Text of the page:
By Jack Kenny
April 23, 2016 marked the 500th anniversary of the German “beer purity” law, known as the Reinheitsgebot, which restricts the ingredients in beer produced in that country. The law has been viewed both with favor and disfavor, the latter especially since the U.S. craft beer trend began to spread abroad.
The law started out in Bavaria back when it was its own duchy in what is now southwestern Germany. It was not promulgated to make beer better, per se, but rather to restrict its production to barley, hops and water so that bakers could have access to wheat and rye. Over the years it has grown into a symbol of national pride as well as restriction. It was, and is, considered the guardian of beer purity in a nation that has been drinking beer for as long as the beverage has been around. It’s also a hindrance to those who would experiment with the ingredients in a brew, and is viewed by many as a relic that should be retired.
The Bavarian rule was made law throughout united Germany in 1906 by edict of Kaiser Wilhelm II. Over the years some tweaks were permitted, such as the right to make hefeweizen using wheat, but still no rice or corn.
In 1987 the European Union’s court of justice threw out the Reinheitsgebot as a protectionist measure, which opened Germany’s borders to beers made in other countries. Still, the Germans kept to the spirit of the law in their own beer production. And in case any brewer decided to wander and add fruit or coffee to the brew, the resulting beverage could not be called beer. And still can’t. The purity law is also part of the nation’s tax code by which it takes a cut of brewery profits.
The German Brewers Association maintains that the law is well supported: It cites a survey that says more than 85 percent of German citizens want to keep it.
The craft beer trend – or craze, depending where you are – is penetrating many foreign countries, including Germany. Brewers today are liberated, and will make a beer with many a variant, including fruits, nuts, spices, and maybe a vegetable or two. They look at the purity law as the antique product of a rigid society. A recent article in Smithsonian magazine mentioned that some German brewers are even ignoring the purity law outright. The story quoted an unnamed brewer: “I just brew what I want right past the law. I call my beers by their style designations and simply leave the world ‘beer’ off the label.”
Still, it is worth noting that the old law prohibits rice, corn, chemicals, enzyme preparations, and GMO raw materials. And that’s not a bad thing at all.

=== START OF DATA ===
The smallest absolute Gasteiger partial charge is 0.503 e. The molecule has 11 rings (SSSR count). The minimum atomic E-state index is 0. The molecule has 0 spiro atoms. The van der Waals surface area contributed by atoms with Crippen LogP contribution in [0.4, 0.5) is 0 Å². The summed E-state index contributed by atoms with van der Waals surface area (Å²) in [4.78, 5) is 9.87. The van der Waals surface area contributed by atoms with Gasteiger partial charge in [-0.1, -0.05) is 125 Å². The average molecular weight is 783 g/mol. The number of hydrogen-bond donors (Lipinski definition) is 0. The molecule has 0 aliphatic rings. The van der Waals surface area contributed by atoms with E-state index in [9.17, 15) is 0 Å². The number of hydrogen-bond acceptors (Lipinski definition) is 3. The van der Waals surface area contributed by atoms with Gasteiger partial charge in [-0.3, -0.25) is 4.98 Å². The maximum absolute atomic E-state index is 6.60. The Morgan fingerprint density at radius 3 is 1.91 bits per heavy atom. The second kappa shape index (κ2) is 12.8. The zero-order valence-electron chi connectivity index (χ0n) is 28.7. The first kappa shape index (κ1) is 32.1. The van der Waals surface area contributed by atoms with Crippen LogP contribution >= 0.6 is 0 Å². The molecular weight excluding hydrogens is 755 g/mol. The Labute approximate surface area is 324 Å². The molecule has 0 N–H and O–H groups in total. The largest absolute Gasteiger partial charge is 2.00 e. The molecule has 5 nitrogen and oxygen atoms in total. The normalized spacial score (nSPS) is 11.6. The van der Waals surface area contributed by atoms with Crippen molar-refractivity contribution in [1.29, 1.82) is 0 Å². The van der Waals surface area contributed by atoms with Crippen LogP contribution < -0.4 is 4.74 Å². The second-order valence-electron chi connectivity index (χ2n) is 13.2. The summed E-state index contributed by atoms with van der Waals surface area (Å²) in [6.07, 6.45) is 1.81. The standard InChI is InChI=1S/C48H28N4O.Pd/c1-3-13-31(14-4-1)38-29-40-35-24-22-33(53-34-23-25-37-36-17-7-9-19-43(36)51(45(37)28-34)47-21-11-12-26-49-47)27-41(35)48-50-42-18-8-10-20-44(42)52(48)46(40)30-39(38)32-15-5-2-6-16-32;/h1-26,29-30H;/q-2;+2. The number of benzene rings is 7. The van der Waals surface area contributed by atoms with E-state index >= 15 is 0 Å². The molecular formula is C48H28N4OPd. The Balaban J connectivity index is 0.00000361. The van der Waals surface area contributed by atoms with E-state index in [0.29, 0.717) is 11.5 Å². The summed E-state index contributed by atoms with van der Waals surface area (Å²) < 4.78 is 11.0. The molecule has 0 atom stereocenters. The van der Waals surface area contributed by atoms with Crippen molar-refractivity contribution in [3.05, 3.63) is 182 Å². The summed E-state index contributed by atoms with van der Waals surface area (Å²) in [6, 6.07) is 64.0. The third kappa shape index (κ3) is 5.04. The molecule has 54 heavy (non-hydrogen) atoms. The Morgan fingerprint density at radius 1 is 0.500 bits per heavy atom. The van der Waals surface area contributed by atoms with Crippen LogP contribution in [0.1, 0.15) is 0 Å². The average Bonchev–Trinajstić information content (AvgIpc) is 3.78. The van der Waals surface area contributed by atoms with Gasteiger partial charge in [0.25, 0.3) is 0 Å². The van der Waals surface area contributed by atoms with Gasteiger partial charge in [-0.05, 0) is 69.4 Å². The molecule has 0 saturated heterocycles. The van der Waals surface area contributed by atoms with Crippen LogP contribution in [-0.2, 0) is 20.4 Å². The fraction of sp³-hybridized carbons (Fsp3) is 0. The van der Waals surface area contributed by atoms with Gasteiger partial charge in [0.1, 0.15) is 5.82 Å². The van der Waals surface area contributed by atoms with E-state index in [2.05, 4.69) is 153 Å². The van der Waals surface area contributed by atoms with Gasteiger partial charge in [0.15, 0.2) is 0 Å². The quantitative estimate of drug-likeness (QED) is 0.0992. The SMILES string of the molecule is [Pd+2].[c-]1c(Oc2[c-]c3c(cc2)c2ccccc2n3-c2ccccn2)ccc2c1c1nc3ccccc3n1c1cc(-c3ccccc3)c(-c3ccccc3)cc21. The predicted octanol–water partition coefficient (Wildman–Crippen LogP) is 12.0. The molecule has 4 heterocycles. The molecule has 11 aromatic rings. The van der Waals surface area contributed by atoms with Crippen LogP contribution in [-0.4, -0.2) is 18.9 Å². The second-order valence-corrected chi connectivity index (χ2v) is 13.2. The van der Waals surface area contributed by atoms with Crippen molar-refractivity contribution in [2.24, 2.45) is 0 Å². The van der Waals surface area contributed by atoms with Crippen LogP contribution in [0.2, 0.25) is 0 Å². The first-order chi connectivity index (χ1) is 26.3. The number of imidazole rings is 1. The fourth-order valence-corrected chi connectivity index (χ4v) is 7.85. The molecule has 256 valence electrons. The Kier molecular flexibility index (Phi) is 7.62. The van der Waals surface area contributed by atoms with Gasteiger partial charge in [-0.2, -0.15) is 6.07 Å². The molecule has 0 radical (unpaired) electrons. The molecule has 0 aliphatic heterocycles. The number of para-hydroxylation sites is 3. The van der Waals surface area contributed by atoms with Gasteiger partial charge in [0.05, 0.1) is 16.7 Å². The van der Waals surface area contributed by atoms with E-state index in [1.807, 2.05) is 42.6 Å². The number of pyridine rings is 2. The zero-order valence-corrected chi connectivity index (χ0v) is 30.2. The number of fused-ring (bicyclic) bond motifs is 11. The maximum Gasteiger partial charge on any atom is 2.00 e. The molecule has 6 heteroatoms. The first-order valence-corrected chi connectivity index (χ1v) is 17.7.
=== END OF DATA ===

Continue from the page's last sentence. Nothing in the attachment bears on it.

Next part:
Other people’s beer
Which country exports the most beer? Most people guess Germany, which is in the top 10 beer exporting nations, but it’s not the first. Rare is the person who answers correctly within three tries.
The top beer exporter is Mexico, and we in the U.S. can lay claim to the reason for that position. Our thirst for Mexican beers dominates the export activity of our southern neighbor.
As of 2014, the latest year for accurate figures, according to the International Trade Center, beer exports worldwide were valued at $13.4 billion. Here’s a list of the top 10 and their major markets.
- Portugal, $297 million: Two-thirds of Portugal’s exported beer goes to Angola.
- Ireland, $305.6 million: Nearly half of that beer goes to the United Kingdom.
- Denmark, $343.6 million: The producer of Tuborg and Carlsberg counts Germany as its number one export target.
- France, $468 million: Almost half of the beer brewed in France ends up in Spain.
- USA, $541.8 million: More than half of exported beer goes to Canada and Mexico.
- United Kingdom, $813.5 million: the U.S., Ireland and France are the top export destinations for beer.
- Belgium, $1.4 billion: More than half of the exported beer goes to France, the U.S. and the Netherlands.
- Germany, $1.42 billion: China is one of Germany’s biggest beer customers.
- Netherlands, $2.1 billion: Heineken, anyone?
- Mexico, $2.4 billion.
The Australians and the Canadians consume Mexican beer, but nothing like we do. Of the total export amount, the USA accounts for about $2 billion. That’s a significant piece of change.
Jack Kenny has been writing The Beer Column for The Beverage Journal since 1995. Write to him at firstname.lastname@example.org.